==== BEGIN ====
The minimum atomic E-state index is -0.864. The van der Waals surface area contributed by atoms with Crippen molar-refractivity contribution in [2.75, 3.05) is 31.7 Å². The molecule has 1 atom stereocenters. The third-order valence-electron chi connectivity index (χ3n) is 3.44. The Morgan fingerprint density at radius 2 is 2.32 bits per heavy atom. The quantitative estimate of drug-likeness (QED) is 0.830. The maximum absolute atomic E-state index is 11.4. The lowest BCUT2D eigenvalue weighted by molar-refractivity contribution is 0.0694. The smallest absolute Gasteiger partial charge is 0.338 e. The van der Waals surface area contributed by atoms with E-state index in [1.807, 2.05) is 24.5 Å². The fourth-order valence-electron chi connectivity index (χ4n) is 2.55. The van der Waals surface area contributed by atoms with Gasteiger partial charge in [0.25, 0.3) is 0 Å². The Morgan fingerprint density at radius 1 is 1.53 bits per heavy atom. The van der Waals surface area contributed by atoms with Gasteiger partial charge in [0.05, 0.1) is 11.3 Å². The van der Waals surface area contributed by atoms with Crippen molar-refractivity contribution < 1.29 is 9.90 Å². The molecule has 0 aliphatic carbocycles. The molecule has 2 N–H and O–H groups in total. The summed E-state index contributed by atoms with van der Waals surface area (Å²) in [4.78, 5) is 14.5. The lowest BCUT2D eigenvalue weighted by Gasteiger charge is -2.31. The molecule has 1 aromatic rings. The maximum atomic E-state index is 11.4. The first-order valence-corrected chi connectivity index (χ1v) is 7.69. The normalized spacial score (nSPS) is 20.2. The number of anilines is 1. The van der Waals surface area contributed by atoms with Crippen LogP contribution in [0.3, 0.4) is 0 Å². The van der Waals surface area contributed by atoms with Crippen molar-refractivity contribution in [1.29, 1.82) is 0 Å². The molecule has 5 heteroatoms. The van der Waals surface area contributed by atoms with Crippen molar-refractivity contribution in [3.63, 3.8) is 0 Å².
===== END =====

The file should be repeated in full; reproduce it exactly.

The minimum atomic E-state index is -0.864. The van der Waals surface area contributed by atoms with Crippen molar-refractivity contribution in [2.75, 3.05) is 31.7 Å². The molecule has 1 atom stereocenters. The third-order valence-electron chi connectivity index (χ3n) is 3.44. The Morgan fingerprint density at radius 2 is 2.32 bits per heavy atom. The quantitative estimate of drug-likeness (QED) is 0.830. The maximum absolute atomic E-state index is 11.4. The lowest BCUT2D eigenvalue weighted by molar-refractivity contribution is 0.0694. The smallest absolute Gasteiger partial charge is 0.338 e. The van der Waals surface area contributed by atoms with E-state index in [1.807, 2.05) is 24.5 Å². The fourth-order valence-electron chi connectivity index (χ4n) is 2.55. The van der Waals surface area contributed by atoms with Gasteiger partial charge in [0.25, 0.3) is 0 Å². The Morgan fingerprint density at radius 1 is 1.53 bits per heavy atom. The van der Waals surface area contributed by atoms with Gasteiger partial charge in [0.05, 0.1) is 11.3 Å². The van der Waals surface area contributed by atoms with Crippen molar-refractivity contribution < 1.29 is 9.90 Å². The molecule has 0 aliphatic carbocycles. The molecule has 2 N–H and O–H groups in total. The summed E-state index contributed by atoms with van der Waals surface area (Å²) in [4.78, 5) is 14.5. The lowest BCUT2D eigenvalue weighted by Gasteiger charge is -2.31. The molecule has 1 aromatic rings. The maximum atomic E-state index is 11.4. The first-order valence-corrected chi connectivity index (χ1v) is 7.69. The normalized spacial score (nSPS) is 20.2. The number of anilines is 1. The van der Waals surface area contributed by atoms with Crippen LogP contribution in [0.3, 0.4) is 0 Å². The van der Waals surface area contributed by atoms with Crippen molar-refractivity contribution in [1.29, 1.82) is 0 Å². The molecule has 5 heteroatoms. The van der Waals surface area contributed by atoms with Crippen molar-refractivity contribution in [3.63, 3.8) is 0 Å².